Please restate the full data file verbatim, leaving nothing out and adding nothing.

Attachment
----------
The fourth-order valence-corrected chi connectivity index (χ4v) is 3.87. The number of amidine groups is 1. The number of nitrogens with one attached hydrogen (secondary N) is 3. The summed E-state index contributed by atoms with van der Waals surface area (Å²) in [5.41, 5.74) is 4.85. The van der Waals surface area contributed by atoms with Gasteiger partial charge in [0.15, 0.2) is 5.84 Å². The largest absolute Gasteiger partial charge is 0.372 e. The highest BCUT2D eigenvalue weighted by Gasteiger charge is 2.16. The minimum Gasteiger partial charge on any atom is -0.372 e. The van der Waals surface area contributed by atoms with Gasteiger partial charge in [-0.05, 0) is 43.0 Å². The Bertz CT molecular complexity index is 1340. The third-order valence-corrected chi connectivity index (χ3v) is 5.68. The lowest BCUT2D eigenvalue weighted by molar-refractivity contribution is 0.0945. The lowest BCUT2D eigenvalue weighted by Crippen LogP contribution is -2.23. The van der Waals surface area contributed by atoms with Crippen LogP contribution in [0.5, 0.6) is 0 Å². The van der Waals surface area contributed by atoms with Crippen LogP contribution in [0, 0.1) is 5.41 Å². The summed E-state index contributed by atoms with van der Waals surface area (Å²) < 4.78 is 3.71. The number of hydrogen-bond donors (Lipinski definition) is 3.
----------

The fourth-order valence-corrected chi connectivity index (χ4v) is 3.87. The number of amidine groups is 1. The number of nitrogens with one attached hydrogen (secondary N) is 3. The summed E-state index contributed by atoms with van der Waals surface area (Å²) in [5.41, 5.74) is 4.85. The van der Waals surface area contributed by atoms with Gasteiger partial charge in [0.15, 0.2) is 5.84 Å². The largest absolute Gasteiger partial charge is 0.372 e. The highest BCUT2D eigenvalue weighted by Gasteiger charge is 2.16. The minimum Gasteiger partial charge on any atom is -0.372 e. The van der Waals surface area contributed by atoms with Gasteiger partial charge in [-0.05, 0) is 43.0 Å². The Bertz CT molecular complexity index is 1340. The third-order valence-corrected chi connectivity index (χ3v) is 5.68. The lowest BCUT2D eigenvalue weighted by molar-refractivity contribution is 0.0945. The lowest BCUT2D eigenvalue weighted by Crippen LogP contribution is -2.23. The van der Waals surface area contributed by atoms with Crippen LogP contribution in [0.5, 0.6) is 0 Å². The van der Waals surface area contributed by atoms with Crippen LogP contribution in [0, 0.1) is 5.41 Å². The summed E-state index contributed by atoms with van der Waals surface area (Å²) < 4.78 is 3.71. The number of hydrogen-bond donors (Lipinski definition) is 3.